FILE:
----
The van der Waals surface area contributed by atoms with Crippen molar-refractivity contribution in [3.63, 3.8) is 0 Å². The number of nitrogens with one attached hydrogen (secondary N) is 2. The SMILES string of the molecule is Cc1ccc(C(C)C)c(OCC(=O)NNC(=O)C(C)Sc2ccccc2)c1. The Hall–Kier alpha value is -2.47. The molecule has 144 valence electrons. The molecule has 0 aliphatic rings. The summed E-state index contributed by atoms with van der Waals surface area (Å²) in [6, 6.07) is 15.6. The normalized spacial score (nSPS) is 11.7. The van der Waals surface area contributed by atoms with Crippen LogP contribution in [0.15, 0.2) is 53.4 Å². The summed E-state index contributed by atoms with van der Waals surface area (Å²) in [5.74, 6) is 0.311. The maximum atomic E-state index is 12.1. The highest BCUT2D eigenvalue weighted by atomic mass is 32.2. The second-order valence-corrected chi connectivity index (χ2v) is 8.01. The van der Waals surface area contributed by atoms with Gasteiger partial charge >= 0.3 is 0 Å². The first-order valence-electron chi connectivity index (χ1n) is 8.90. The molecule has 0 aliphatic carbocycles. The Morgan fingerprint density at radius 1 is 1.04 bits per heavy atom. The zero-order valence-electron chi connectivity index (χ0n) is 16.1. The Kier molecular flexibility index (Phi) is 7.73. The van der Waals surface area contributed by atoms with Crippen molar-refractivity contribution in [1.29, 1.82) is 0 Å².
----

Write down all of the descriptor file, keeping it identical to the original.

The van der Waals surface area contributed by atoms with Crippen molar-refractivity contribution in [3.63, 3.8) is 0 Å². The number of nitrogens with one attached hydrogen (secondary N) is 2. The SMILES string of the molecule is Cc1ccc(C(C)C)c(OCC(=O)NNC(=O)C(C)Sc2ccccc2)c1. The Hall–Kier alpha value is -2.47. The molecule has 144 valence electrons. The molecule has 0 aliphatic rings. The summed E-state index contributed by atoms with van der Waals surface area (Å²) in [6, 6.07) is 15.6. The normalized spacial score (nSPS) is 11.7. The van der Waals surface area contributed by atoms with Crippen LogP contribution in [0.15, 0.2) is 53.4 Å². The summed E-state index contributed by atoms with van der Waals surface area (Å²) in [5.74, 6) is 0.311. The maximum atomic E-state index is 12.1. The highest BCUT2D eigenvalue weighted by atomic mass is 32.2. The second-order valence-corrected chi connectivity index (χ2v) is 8.01. The van der Waals surface area contributed by atoms with Gasteiger partial charge >= 0.3 is 0 Å². The first-order valence-electron chi connectivity index (χ1n) is 8.90. The molecule has 0 aliphatic carbocycles. The Morgan fingerprint density at radius 1 is 1.04 bits per heavy atom. The zero-order valence-electron chi connectivity index (χ0n) is 16.1. The Kier molecular flexibility index (Phi) is 7.73. The van der Waals surface area contributed by atoms with Crippen molar-refractivity contribution in [1.29, 1.82) is 0 Å².